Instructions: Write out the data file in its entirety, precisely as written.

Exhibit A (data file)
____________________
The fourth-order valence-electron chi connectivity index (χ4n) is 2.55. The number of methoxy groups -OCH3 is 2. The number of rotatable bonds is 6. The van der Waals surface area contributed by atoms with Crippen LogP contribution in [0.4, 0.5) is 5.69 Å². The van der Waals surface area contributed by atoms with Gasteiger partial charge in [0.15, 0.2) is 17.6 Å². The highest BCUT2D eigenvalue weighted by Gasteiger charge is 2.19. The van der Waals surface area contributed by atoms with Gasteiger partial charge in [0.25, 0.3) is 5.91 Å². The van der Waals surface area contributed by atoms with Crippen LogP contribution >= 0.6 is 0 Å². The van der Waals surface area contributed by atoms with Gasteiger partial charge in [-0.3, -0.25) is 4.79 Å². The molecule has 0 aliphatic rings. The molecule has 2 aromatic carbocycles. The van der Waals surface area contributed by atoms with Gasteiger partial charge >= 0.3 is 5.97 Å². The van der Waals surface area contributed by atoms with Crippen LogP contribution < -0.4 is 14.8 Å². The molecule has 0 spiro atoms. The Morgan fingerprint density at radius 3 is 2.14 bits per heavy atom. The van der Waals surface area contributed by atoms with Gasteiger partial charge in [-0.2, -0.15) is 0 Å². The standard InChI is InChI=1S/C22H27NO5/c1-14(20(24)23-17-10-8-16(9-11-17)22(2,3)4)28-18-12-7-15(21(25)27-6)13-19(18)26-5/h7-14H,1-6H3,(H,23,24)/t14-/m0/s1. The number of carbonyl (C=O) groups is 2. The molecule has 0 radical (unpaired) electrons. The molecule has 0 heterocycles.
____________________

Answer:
The fourth-order valence-electron chi connectivity index (χ4n) is 2.55. The number of methoxy groups -OCH3 is 2. The number of rotatable bonds is 6. The van der Waals surface area contributed by atoms with Crippen LogP contribution in [0.4, 0.5) is 5.69 Å². The van der Waals surface area contributed by atoms with Gasteiger partial charge in [0.15, 0.2) is 17.6 Å². The highest BCUT2D eigenvalue weighted by Gasteiger charge is 2.19. The van der Waals surface area contributed by atoms with Gasteiger partial charge in [0.25, 0.3) is 5.91 Å². The van der Waals surface area contributed by atoms with Crippen LogP contribution >= 0.6 is 0 Å². The van der Waals surface area contributed by atoms with Gasteiger partial charge in [-0.3, -0.25) is 4.79 Å². The molecule has 0 aliphatic rings. The molecule has 2 aromatic carbocycles. The van der Waals surface area contributed by atoms with Gasteiger partial charge >= 0.3 is 5.97 Å². The van der Waals surface area contributed by atoms with Crippen LogP contribution < -0.4 is 14.8 Å². The molecule has 0 spiro atoms. The Morgan fingerprint density at radius 3 is 2.14 bits per heavy atom. The van der Waals surface area contributed by atoms with Gasteiger partial charge in [-0.2, -0.15) is 0 Å². The standard InChI is InChI=1S/C22H27NO5/c1-14(20(24)23-17-10-8-16(9-11-17)22(2,3)4)28-18-12-7-15(21(25)27-6)13-19(18)26-5/h7-14H,1-6H3,(H,23,24)/t14-/m0/s1. The number of carbonyl (C=O) groups is 2. The molecule has 0 radical (unpaired) electrons. The molecule has 0 heterocycles.